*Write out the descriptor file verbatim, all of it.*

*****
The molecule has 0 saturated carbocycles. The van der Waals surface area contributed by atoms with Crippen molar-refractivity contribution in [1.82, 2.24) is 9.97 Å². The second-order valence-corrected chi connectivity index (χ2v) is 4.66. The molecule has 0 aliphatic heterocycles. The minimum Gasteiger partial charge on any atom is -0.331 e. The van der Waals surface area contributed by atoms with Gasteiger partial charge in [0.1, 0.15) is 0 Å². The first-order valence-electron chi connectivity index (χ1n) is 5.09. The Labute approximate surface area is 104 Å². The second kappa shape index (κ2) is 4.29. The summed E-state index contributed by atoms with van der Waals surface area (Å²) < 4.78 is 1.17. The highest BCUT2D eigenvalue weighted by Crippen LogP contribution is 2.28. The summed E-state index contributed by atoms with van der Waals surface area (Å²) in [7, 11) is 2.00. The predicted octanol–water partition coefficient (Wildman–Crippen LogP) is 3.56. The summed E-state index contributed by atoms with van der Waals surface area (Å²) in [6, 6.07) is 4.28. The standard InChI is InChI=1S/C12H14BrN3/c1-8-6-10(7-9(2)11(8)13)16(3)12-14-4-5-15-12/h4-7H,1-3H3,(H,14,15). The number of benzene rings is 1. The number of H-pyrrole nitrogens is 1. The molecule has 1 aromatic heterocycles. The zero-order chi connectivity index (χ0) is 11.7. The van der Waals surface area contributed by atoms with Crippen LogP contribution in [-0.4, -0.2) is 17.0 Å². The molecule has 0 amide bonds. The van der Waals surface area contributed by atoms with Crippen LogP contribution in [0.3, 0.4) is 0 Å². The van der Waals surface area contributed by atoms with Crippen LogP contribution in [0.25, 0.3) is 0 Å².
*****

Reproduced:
The molecule has 0 saturated carbocycles. The van der Waals surface area contributed by atoms with Crippen molar-refractivity contribution in [1.82, 2.24) is 9.97 Å². The second-order valence-corrected chi connectivity index (χ2v) is 4.66. The molecule has 0 aliphatic heterocycles. The minimum Gasteiger partial charge on any atom is -0.331 e. The van der Waals surface area contributed by atoms with Gasteiger partial charge in [0.1, 0.15) is 0 Å². The first-order valence-electron chi connectivity index (χ1n) is 5.09. The Labute approximate surface area is 104 Å². The second kappa shape index (κ2) is 4.29. The summed E-state index contributed by atoms with van der Waals surface area (Å²) < 4.78 is 1.17. The highest BCUT2D eigenvalue weighted by Crippen LogP contribution is 2.28. The summed E-state index contributed by atoms with van der Waals surface area (Å²) in [7, 11) is 2.00. The predicted octanol–water partition coefficient (Wildman–Crippen LogP) is 3.56. The summed E-state index contributed by atoms with van der Waals surface area (Å²) in [6, 6.07) is 4.28. The standard InChI is InChI=1S/C12H14BrN3/c1-8-6-10(7-9(2)11(8)13)16(3)12-14-4-5-15-12/h4-7H,1-3H3,(H,14,15). The number of benzene rings is 1. The number of H-pyrrole nitrogens is 1. The molecule has 1 aromatic heterocycles. The zero-order chi connectivity index (χ0) is 11.7. The van der Waals surface area contributed by atoms with Crippen LogP contribution in [-0.4, -0.2) is 17.0 Å². The molecule has 0 amide bonds. The van der Waals surface area contributed by atoms with Crippen LogP contribution in [0.3, 0.4) is 0 Å². The van der Waals surface area contributed by atoms with Crippen LogP contribution in [0.25, 0.3) is 0 Å².